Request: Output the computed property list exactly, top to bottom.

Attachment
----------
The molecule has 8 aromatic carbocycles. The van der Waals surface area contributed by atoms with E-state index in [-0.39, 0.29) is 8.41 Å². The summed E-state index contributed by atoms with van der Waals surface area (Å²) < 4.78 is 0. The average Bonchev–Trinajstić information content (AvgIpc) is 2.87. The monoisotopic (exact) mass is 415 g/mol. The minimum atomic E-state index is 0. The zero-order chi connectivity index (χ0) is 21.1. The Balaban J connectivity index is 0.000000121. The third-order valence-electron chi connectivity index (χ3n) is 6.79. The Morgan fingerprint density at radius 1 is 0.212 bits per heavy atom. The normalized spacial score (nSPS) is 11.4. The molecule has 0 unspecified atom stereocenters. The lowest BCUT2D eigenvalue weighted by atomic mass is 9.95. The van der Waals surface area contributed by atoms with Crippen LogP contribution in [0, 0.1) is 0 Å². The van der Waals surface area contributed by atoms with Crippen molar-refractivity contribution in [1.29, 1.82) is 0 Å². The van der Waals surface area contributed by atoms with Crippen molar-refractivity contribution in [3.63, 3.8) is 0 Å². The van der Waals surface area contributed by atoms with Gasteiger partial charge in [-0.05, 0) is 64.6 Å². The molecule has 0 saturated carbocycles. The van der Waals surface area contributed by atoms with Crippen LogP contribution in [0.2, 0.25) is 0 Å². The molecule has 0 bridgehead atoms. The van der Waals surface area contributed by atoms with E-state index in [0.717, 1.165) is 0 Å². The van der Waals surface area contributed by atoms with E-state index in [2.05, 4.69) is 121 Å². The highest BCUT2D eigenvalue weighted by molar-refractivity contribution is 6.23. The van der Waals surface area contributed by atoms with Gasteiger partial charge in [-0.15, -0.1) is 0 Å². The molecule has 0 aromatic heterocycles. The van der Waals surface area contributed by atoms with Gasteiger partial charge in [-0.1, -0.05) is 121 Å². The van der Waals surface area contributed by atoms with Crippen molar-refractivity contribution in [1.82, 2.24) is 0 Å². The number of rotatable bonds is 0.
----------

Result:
The molecule has 8 aromatic carbocycles. The van der Waals surface area contributed by atoms with E-state index in [-0.39, 0.29) is 8.41 Å². The summed E-state index contributed by atoms with van der Waals surface area (Å²) < 4.78 is 0. The average Bonchev–Trinajstić information content (AvgIpc) is 2.87. The monoisotopic (exact) mass is 415 g/mol. The minimum atomic E-state index is 0. The zero-order chi connectivity index (χ0) is 21.1. The Balaban J connectivity index is 0.000000121. The third-order valence-electron chi connectivity index (χ3n) is 6.79. The Morgan fingerprint density at radius 1 is 0.212 bits per heavy atom. The normalized spacial score (nSPS) is 11.4. The molecule has 0 unspecified atom stereocenters. The lowest BCUT2D eigenvalue weighted by atomic mass is 9.95. The van der Waals surface area contributed by atoms with Crippen LogP contribution in [0, 0.1) is 0 Å². The van der Waals surface area contributed by atoms with Crippen molar-refractivity contribution in [1.29, 1.82) is 0 Å². The van der Waals surface area contributed by atoms with Crippen molar-refractivity contribution in [3.63, 3.8) is 0 Å². The van der Waals surface area contributed by atoms with Gasteiger partial charge in [-0.05, 0) is 64.6 Å². The molecule has 0 saturated carbocycles. The van der Waals surface area contributed by atoms with Crippen LogP contribution in [0.2, 0.25) is 0 Å². The molecule has 0 bridgehead atoms. The van der Waals surface area contributed by atoms with E-state index in [0.717, 1.165) is 0 Å². The van der Waals surface area contributed by atoms with E-state index in [2.05, 4.69) is 121 Å². The highest BCUT2D eigenvalue weighted by molar-refractivity contribution is 6.23. The van der Waals surface area contributed by atoms with Gasteiger partial charge in [-0.15, -0.1) is 0 Å². The molecule has 0 aromatic heterocycles. The van der Waals surface area contributed by atoms with Gasteiger partial charge in [-0.1, -0.05) is 121 Å². The van der Waals surface area contributed by atoms with Crippen molar-refractivity contribution in [1.82, 2.24) is 0 Å². The number of rotatable bonds is 0.